Tinder, an online dating service, priced its premium service at $10 for those under 30, and at $20 for those over 30 based on market research showing that the under 30 group generally had less income and were less willing to spend it on a dating service. This decision holds that Tinder’s pricing policy violates the Unruh Civil Rights Act (Civ. Code 51) because it discriminates on the basis of an immutable characteristic, age. Even a true generalization about the class is an insufficient reason for disqualifying an individual to whom the generalization does not apply. Some exceptions to this rule apply when supported by strong public policy evidenced in other statutes, such as those dealing with minors and senior citizens. But no such public policy supports the 30-year-old cutoff that Tinder uses. It may be that most of those under 30 earn less than most of those over 30, but there are exceptions and they should be treated individually. Tinder could lawfully establish differential pricing based on the customer’s actual income, or it could adopt other measures to maximize its income that don’t involve age discrimination. But income maximization is not an adequate excuse for class-based discrimination that otherwise violates the Unruh Act. The case disagrees with and refuses to follow Javorsky v. Western Athletic Clubs, Inc. (2015) 242 Cal.App.4th 1386, which upheld an athletic club’s similar pricing policy. It distinguishes other age-based pricing cases on the ground they involved senior discounts or other categories backed by strong public policy.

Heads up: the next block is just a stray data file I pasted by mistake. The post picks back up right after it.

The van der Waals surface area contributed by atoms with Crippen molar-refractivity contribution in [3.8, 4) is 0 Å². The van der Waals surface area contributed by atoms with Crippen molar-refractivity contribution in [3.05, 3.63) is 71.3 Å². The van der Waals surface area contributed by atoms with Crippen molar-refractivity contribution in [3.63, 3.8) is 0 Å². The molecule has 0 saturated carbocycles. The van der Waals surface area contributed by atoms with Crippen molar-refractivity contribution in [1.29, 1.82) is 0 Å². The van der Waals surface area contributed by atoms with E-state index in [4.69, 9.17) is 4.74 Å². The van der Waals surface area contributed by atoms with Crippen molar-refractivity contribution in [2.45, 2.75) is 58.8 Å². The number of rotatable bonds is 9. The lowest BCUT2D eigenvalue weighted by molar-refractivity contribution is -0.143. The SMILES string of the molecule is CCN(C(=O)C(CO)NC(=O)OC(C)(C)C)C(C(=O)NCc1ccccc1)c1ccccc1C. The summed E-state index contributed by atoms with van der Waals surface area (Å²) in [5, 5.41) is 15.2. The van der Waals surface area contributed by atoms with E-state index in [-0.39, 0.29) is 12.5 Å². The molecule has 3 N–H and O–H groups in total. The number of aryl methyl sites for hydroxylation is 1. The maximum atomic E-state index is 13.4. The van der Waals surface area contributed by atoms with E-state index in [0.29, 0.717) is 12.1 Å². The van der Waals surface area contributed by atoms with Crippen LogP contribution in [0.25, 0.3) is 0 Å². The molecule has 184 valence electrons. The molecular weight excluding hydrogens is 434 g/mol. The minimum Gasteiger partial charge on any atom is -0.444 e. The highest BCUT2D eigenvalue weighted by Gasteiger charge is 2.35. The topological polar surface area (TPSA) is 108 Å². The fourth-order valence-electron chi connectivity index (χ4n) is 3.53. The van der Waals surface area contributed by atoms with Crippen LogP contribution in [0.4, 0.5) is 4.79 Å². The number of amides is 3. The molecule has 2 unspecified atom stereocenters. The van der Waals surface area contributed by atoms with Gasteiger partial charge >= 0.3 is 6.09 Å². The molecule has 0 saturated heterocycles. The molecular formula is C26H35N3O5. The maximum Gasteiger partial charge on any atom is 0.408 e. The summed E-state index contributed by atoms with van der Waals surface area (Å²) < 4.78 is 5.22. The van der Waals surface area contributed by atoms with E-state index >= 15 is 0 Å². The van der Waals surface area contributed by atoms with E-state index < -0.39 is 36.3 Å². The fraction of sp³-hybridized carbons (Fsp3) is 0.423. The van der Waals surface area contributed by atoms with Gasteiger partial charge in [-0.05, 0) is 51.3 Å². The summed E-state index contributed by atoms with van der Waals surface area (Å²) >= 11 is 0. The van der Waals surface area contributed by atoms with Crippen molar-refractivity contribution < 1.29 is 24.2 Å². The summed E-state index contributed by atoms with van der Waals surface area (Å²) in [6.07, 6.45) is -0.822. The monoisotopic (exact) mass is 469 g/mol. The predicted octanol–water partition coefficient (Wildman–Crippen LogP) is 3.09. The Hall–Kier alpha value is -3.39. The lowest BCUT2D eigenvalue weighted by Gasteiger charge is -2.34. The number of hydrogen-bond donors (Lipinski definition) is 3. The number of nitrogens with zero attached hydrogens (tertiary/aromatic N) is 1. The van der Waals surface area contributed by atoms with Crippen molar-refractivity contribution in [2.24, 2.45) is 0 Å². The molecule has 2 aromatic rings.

California Court of Appeal, Second District, Division Three (Curry, J.); January 29, 2018; 2018 WL 580246.